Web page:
Flowering Pond

Garden Pond

I finally got around to changing my macro lens for my wide-angle. No big deal really, but I so love my macro. Anyway, it has been such a lovely spring day today with wall to wall sunshine, and for the first time this year it has been warm enough to chill (sounds like a contradiction) by the pond and enjoy the world as it passes slowly and serenely. Sometimes it is the simple things in life, which are totally free, which give one the most pleasure.

Marsh Marigold Caltha palustris

The Marsh Marigold is just pure joy with the light filtering through its golden-yellow petals. When I planted it in the shallows last year I did not know whether it would survive let alone flower. Growing water plants is new to me, and there is always some trepidation when attempting something new, but I guess they do all the hard work, the plants, as I all I do is just remove the dead and tidy up a little around them. So with multiple blooms on the Marsh Marigold I have been quite happy with the results so far.

Marsh Marigold Caltha palustris

Marsh Marigold Caltha palustris


Water Mint

Mentha aquatica

Water Mint (Mentha aquatica)

Not long after making my garden pond earlier this year I planted Water Mint on the margin. It is a strong-smelling mint with large flowerheads comprising of two-lipped lilac-pink petals and crimson sepals. The stems are reddish and hairy with leaves which are oval and coarsely toothed, and often have a reddish tinge. The flowers can grow  up to 6mm long, and the plant up to 1m tall.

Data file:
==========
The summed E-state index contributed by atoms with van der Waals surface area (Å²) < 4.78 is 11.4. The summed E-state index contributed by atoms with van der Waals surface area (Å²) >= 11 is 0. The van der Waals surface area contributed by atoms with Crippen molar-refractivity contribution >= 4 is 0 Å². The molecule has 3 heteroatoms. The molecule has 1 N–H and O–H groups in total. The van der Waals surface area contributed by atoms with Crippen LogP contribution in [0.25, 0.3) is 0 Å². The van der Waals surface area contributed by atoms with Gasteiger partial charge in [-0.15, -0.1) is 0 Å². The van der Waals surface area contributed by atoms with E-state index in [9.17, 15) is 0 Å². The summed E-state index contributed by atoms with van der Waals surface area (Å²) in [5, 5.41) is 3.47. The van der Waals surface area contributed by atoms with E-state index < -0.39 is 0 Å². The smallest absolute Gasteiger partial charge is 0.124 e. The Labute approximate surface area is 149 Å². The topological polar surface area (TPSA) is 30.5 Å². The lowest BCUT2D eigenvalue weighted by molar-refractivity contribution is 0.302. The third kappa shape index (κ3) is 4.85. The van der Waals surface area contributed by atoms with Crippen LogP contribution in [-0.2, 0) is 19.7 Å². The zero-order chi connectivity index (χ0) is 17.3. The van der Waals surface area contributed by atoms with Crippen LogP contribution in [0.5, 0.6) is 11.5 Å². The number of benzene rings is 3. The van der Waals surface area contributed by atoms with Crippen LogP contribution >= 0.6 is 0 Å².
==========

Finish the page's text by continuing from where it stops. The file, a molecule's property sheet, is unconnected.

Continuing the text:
It flowers July to September. In the wild it is found at the edge of ponds, pools, ditches and lakes, often growing in the water. It is also marshes, swamps, and similar freshwater habitats. A native species, widespread and common throughout.

The flowers are a good source of nectar for insects, and the leaves a good food source for caterpillars. The plant also has various medicinal properties and culinary uses.

Photograph of Water Mint (Mentha aquatica) taken August 2016, rear garden pond , Staffordshire. © Pete Hillman 2016. Camera used Nikon D7200, with Sigma 105mm macro lens.